TMAC Resources has announced results of a preliminary feasibility study (PFS) of expansion of mine production from 2,000 metric tons per day (mt/d) to 4,000 mt/d at its Hope Bay operations in Nunavut, Canada, including development of a new 4,000-mt/d processing plant and development of underground mines on the property’s Madrid and Boston deposits.

The PFS suggests that 16.9 million mt of ore containing an estimated 3.5 million ounces (oz) of gold at an average grade of 6.5 grams/mt could be processed over a 15-year operating life. Total recovered gold is estimated at 3.1 million oz. Life-of-mine cash costs are estimated at $841/oz, and all-in sustaining cost are estimated at $986/oz.

Expansion capital expenditures for 2020 to 2023 of are estimated at C$683 million, including C$184 million for a new processing plant.

The TMAC announcement cautions that the PFS does not take into account potential significant delays relating to the spread of the Covid-19 virus, including being able to order long-lead items or to complete critical test work, analysis, and engineering necessary to maintain the schedules presented in the PFS.

Underground mining at Hope Bay will incorporate long-hole mining methods in order to address deposit geometries and anticipated ground conditions. Mining will take place in permafrost where the mineralization is located away from water bodies and also in unfrozen ground, known as talik, situated adjacent to and under lakes.

The deposits will be accessed by ramps from surface. The ramps will also be used for ore and waste haulage from the underground operations. The Doris deposit is currently in production, with an existing decline reaching active mining areas. Mining will continue as per current methods until depletion. Transverse and longitudinal long-hole mining are planned for Doris.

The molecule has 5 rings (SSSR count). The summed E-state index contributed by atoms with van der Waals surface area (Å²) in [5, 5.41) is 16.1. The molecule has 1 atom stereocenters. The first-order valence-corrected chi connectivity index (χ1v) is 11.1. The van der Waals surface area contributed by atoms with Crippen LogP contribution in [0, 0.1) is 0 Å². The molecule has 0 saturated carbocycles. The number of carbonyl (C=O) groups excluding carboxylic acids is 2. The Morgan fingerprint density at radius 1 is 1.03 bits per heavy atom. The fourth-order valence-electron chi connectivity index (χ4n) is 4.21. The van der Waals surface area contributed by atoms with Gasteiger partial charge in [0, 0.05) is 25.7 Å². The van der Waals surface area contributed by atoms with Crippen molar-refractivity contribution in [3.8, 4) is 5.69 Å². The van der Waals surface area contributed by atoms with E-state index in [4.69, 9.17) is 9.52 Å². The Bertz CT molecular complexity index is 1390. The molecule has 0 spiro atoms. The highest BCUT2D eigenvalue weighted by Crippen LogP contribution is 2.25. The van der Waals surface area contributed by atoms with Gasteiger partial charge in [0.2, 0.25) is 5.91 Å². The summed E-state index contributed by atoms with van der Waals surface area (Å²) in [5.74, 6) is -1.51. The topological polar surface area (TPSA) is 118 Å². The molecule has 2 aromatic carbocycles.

Madrid North and Boston will be mined using long-hole stoping methods, with sublevels placed at 20-m vertical intervals. Both longitudinal and transverse accesses will be used, depending on the width of the ore zones. Madrid South, where ore zones are much narrower, will be mined using the long-hole stoping method, with sub-levels placed at 16-m intervals. The majority of stopes at Madrid South will have longitudinal accesses.

The new processing plant will recover gold from the ore through conventional crushing, grinding, and cyanide leaching.

Mine waste rock produced from underground mining will be temporarily stored on surface before being used as mine backfill. No mine waste rock will remain on surface post mining activities. Final closure activities are planned to ensure affected areas remain chemically and physically stable.